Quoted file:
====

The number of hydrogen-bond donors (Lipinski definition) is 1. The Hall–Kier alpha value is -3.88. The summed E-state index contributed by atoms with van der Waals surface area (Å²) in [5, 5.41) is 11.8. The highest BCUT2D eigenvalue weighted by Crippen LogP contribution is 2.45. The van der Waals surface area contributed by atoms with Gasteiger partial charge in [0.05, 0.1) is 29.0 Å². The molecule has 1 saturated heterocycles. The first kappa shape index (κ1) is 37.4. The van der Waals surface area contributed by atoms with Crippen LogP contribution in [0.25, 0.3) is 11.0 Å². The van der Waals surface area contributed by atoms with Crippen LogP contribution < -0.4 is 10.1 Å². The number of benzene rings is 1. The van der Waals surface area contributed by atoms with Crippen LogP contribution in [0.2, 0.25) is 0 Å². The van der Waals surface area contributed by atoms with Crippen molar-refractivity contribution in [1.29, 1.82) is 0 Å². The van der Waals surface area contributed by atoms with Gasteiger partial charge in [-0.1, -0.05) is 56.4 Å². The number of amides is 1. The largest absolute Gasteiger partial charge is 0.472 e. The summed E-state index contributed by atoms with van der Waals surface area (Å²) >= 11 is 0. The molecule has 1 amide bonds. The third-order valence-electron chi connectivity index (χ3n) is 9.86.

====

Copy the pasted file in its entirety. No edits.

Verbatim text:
The number of hydrogen-bond donors (Lipinski definition) is 1. The Hall–Kier alpha value is -3.88. The summed E-state index contributed by atoms with van der Waals surface area (Å²) in [5, 5.41) is 11.8. The highest BCUT2D eigenvalue weighted by Crippen LogP contribution is 2.45. The van der Waals surface area contributed by atoms with Gasteiger partial charge in [0.05, 0.1) is 29.0 Å². The molecule has 1 saturated heterocycles. The first kappa shape index (κ1) is 37.4. The van der Waals surface area contributed by atoms with Crippen LogP contribution in [0.25, 0.3) is 11.0 Å². The van der Waals surface area contributed by atoms with Crippen LogP contribution < -0.4 is 10.1 Å². The number of benzene rings is 1. The van der Waals surface area contributed by atoms with Crippen LogP contribution in [0.2, 0.25) is 0 Å². The van der Waals surface area contributed by atoms with Crippen molar-refractivity contribution in [1.29, 1.82) is 0 Å². The van der Waals surface area contributed by atoms with Gasteiger partial charge in [-0.1, -0.05) is 56.4 Å². The number of amides is 1. The largest absolute Gasteiger partial charge is 0.472 e. The summed E-state index contributed by atoms with van der Waals surface area (Å²) >= 11 is 0. The molecule has 1 amide bonds. The third-order valence-electron chi connectivity index (χ3n) is 9.86.